According to a Mortgage Choice home buyer survey, conducted earlier this year, 3 per cent of first home buyers entered into a co-operative arrangement with a family member, friend or work colleague to buy a property. Two per cent used a gift from parents or had their parents act as guarantor.
Anthony, 28, is a quantity surveyor and Jacqui, 24, prepares depreciation schedules for property investors.
Neither is married but they have talked about how they will handle things when one or the other needs a family home.
Jacqui says: "We have an agreement so that things don't get messy when either of us gets married. We see this as the first of a number of properties in a portfolio. We will definitely be buying one more."
Stress test your home loan
Banks and other financial institutions are subjected to stress tests by their regulators every year or so to make sure they are in good shape to handle sudden downturns in economic and market conditions.
Why not apply stress tests to consumers, so they could get a picture of how interest rate rises, falling asset values or loss of income would affect them?
This proposal was put to last year's Parliamentary Joint Committee of Corporations and Financial Services inquiry into financial products and services, the Ripoll inquiry, by the Institute of Actuaries (IAA), which argued that personal stress tests should be compulsory for anyone entering into a major financial commitment.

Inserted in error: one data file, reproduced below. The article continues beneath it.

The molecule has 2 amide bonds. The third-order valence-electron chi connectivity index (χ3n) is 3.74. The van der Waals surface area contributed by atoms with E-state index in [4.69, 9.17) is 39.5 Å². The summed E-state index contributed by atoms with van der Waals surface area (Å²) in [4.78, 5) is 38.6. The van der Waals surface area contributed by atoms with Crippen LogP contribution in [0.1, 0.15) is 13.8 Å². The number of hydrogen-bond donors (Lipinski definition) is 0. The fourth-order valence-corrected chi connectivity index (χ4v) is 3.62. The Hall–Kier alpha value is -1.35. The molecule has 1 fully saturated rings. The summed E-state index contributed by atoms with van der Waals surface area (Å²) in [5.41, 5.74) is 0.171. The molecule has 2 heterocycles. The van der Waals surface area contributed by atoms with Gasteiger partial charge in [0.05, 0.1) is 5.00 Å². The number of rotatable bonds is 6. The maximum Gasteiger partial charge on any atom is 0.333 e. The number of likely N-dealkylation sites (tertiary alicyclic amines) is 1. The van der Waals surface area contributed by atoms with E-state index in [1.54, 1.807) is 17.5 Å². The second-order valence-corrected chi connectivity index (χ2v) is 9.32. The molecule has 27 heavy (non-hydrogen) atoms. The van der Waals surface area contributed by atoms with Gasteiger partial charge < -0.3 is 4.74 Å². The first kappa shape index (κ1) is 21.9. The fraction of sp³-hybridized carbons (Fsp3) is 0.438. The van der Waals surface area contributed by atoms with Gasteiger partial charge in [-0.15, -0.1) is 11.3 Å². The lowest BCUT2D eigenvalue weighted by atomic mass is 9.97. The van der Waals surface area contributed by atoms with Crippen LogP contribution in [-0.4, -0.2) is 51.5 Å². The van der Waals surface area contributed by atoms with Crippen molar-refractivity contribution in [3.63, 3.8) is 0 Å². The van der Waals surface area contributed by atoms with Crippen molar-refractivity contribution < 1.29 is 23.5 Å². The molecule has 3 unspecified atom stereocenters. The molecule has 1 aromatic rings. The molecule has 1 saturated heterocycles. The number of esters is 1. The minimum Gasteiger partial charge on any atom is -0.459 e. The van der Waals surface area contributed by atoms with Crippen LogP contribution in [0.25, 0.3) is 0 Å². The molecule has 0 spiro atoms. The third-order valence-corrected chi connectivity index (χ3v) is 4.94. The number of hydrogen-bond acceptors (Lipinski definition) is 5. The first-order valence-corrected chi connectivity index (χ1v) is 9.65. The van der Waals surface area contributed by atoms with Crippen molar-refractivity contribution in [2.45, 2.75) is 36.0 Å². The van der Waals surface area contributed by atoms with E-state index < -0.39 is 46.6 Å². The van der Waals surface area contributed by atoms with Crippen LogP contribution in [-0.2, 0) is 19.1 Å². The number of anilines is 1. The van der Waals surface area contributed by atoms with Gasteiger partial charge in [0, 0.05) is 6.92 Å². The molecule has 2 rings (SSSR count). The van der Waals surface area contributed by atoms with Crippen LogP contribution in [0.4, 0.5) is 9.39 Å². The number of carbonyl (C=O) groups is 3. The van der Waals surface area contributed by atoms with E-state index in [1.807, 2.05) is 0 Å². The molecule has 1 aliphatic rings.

A former president of the IAA and co-author of the Ripoll submission, Geoff Burgess, says the two main problems people face when they make financial commitments are borrowing too heavily and investing where there is insufficient diversification. Another problem is loss of income.
"What we proposed was a uniform set of scenarios, to be devised by a regulator such as the Australian Securities and Investments Commission, that would show people the financial outcomes of interest rates going up, asset prices falling and so on," he says.
Lenders usually look at how borrowers would cope with interest rates up 2 percentage points but interest rates have risen 1.5 percentage points since October and may go up that much again by the end of 2011.
A stress test would study the effect of a bigger rise — maybe 3 or 4 percentage points. When asset values are falling, lenders may require extra security or cash if maximum loan-to-valuation ratios are breached.